An Ode for the Anthem: Mark Clague’s “O Say Can You Hear? A Cultural Biography of the Star-Spangled Banner”


Mark Clague and his book “O Say Can You Hear? A Cultural Biography of The Star Spangled Banner”

It seemed a little on the nose to be reading U-M associate professor Mark Clague’s new book, O Say Can You Hear? A Cultural Biography of the Star-Spangled Banner, on the 4th of July—at U-M’s Camp Michigania, no less—but that’s nonetheless when and where I absorbed enough national anthem-themed information to sweep an entire Jeopardy! category.

Indeed, to say Clague is thorough in his research would be a gross understatement.

In nine deep-diving chapters, the musicology and American culture prof covers: the circumstances surrounding the creation of Francis Scott Key’s lyrics; the man (John Stafford Smith) behind the anthem’s oft-recycled tune, known as "The Anacreontic Song"; past activists that regularly reworked the anthem’s words to promote their respective agendas (including temperance and abolition); the role of the anthem in war, particularly the Civil War; how the song came to have an enduring role in American sports; the way the anthem has been used in the context of protest; the controversy surrounding translations of "Banner" into other languages; the clash between the anthem and America’s history of slavery and racism; and why non-traditional performances of the anthem (think Jimi Hendrix, or José Feliciano, or Roseanne Barr) inspire a backlash—even as they sometimes point us toward a potentially fairer future.

There are loads of interesting, myth-busting tidbits in O Say Can You Hear? Many of us grow up hearing, for instance, that Key wrote the lyrics in a lightning-bolt burst of inspiration, with a single piece of paper, while imprisoned during the War of 1812; the truth, however, is that he wrote it over the course of three days, with access to plenty of paper, while stuck on an American vessel surrounded by the British. (Key was part of a pre-battle negotiation to get a captured colleague released.)

Plus, while we’re often told that the tune was originally a drinking song, Clague explains that Smith was commissioned to write the anthem as a member of an esteemed London music society that met, for a time, at a pub—but the establishment was more in the tradition of a high-end restaurant than a divey bar, and the primary focus of meetings was performance.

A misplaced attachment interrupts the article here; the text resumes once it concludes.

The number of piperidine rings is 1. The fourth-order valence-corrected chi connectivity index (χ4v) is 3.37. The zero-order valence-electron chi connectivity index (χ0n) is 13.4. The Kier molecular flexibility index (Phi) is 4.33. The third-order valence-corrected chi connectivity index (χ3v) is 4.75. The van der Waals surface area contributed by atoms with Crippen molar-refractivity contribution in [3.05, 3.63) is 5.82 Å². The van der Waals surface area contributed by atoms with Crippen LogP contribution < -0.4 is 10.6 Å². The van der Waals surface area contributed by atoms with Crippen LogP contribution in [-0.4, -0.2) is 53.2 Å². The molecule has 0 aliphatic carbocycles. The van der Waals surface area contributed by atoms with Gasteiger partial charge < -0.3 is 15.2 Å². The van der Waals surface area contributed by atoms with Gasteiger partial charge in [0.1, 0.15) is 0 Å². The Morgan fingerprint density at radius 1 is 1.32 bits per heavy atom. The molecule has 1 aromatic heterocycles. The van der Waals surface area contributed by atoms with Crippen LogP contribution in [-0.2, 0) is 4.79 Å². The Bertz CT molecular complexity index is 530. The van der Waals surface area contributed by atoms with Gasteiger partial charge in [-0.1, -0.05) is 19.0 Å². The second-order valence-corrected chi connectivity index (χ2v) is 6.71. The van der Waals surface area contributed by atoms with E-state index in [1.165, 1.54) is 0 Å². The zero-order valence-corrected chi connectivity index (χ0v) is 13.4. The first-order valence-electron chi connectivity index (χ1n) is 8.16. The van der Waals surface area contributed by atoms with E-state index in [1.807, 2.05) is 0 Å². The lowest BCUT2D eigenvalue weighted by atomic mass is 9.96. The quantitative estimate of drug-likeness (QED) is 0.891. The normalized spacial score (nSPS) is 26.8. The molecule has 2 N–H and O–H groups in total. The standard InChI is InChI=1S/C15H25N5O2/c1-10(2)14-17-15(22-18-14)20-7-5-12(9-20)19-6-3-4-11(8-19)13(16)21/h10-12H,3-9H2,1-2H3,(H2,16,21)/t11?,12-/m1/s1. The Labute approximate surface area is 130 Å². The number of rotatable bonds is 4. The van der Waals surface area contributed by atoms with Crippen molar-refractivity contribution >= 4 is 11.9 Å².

As these "Banner" tales get debunked, other interesting pockets of history come to light: like how, for many years, people would write lyrics about current events and set them to a handful of familiar tunes that most Americans knew—like "The Anacreontic Song," for instance—and newspapers would regularly publish these musical “hot takes.” And it’s weirdly soothing to learn that while my generation faced the absurdity of politicians wanting to rename french fries “freedom fries,” in response to France’s criticism of the U.S. invasion of Iraq post-9/11, the World War I era’s anti-German bias led to this: “Rubella, or German measles, became liberty measles; hamburgers became liberty burgers.” 

Changing “hamburgers” at least makes a kind of sense because they’re delicious and beloved. But measles already had a negative connotation. If this was about all things German being bad, wouldn’t you leave that one alone?

In any case, Clague digs in on specific, newsworthy past renditions of the anthem, dissecting artists’ choices and expounding on their impact. There’s even some “justice” for Roseanne Barr, whose seemingly tone-deaf pre-game performance inspired vitriol and hostility in 1990. According to Clague, her claim to have gotten derailed from delivering a “straight,” sincere version early on, by starting in too high of a register, appears to have merit.

More generally, I learned a ton from O Say but I’ll also say it’s not a page-turner. (Admittedly, for most of us, few history books are.) But O Say became way more fun for me when, in later chapters, Clague unpacked versions of the anthem—or even anthem-adjacent moments like Tommie Smith and John Carlos’ human rights protest at the 1968 Olympics—and I could go peek at these seminal "Banner" moments online. Armed with the knowledge of the song’s history and evolution, I had a deeper, more critically engaged experience.

Yes, an entire book could be devoted to the clash between the anthem and race in America—up to and including Key’s own status as an anti-abolition slave owner who also fought for many African-Americans’ freedom in courtrooms—but such contradictions and blind spots, Clague argues, are an important, integral part of the American story.

Clague writes:

Singing "The Star Spangled Banner" enables unity when content and expression harmonize with their social and political backdrop. When its performances instead elicit dissonance—for example, by calling for unity at a time when one group of Americans has been singled out as disadvantaged—our sense of being one national is instead disrupted, creating a crisis in patriotism. For democracy to function well, such community dissonance must be heard, recognized, and resolved. It is through this potential to make social dissonance audible and thus to demand change that "The Star Spangled Banner" exercises its social power. … Key’s lyric is less a call to sing than a call to compose.

Jenn McKee is a former staff arts reporter for The Ann Arbor News, where she primarily covered theater and film events, and also wrote general features and occasional articles on books and music.

Follow Mark Clague on Twitter to check out interviews he's done for "O Say Can You Hear?"